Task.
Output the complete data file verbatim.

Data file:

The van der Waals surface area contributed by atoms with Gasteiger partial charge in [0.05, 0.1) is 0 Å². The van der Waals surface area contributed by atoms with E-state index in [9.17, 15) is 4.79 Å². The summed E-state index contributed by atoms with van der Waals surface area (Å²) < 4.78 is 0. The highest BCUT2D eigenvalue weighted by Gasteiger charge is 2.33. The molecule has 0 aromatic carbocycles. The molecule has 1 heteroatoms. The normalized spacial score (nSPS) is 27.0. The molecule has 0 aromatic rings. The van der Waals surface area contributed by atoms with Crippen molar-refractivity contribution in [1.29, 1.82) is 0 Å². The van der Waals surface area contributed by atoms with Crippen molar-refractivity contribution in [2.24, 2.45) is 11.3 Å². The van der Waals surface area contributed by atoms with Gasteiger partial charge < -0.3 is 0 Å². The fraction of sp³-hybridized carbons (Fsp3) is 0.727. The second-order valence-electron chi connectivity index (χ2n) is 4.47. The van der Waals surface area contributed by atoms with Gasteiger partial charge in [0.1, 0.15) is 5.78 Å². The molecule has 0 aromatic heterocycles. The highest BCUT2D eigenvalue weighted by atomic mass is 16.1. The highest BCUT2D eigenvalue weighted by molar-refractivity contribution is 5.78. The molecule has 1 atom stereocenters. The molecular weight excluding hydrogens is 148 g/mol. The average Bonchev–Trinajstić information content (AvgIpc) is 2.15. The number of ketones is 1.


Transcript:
The van der Waals surface area contributed by atoms with Gasteiger partial charge in [0.05, 0.1) is 0 Å². The van der Waals surface area contributed by atoms with E-state index in [9.17, 15) is 4.79 Å². The summed E-state index contributed by atoms with van der Waals surface area (Å²) < 4.78 is 0. The highest BCUT2D eigenvalue weighted by Gasteiger charge is 2.33. The molecule has 0 aromatic carbocycles. The molecule has 1 heteroatoms. The normalized spacial score (nSPS) is 27.0. The molecule has 0 aromatic rings. The van der Waals surface area contributed by atoms with Crippen molar-refractivity contribution in [1.29, 1.82) is 0 Å². The van der Waals surface area contributed by atoms with Crippen molar-refractivity contribution in [2.24, 2.45) is 11.3 Å². The van der Waals surface area contributed by atoms with Gasteiger partial charge < -0.3 is 0 Å². The fraction of sp³-hybridized carbons (Fsp3) is 0.727. The second-order valence-electron chi connectivity index (χ2n) is 4.47. The van der Waals surface area contributed by atoms with Gasteiger partial charge in [0.1, 0.15) is 5.78 Å². The molecule has 0 aromatic heterocycles. The highest BCUT2D eigenvalue weighted by atomic mass is 16.1. The highest BCUT2D eigenvalue weighted by molar-refractivity contribution is 5.78. The molecule has 1 atom stereocenters. The molecular weight excluding hydrogens is 148 g/mol. The average Bonchev–Trinajstić information content (AvgIpc) is 2.15. The number of ketones is 1.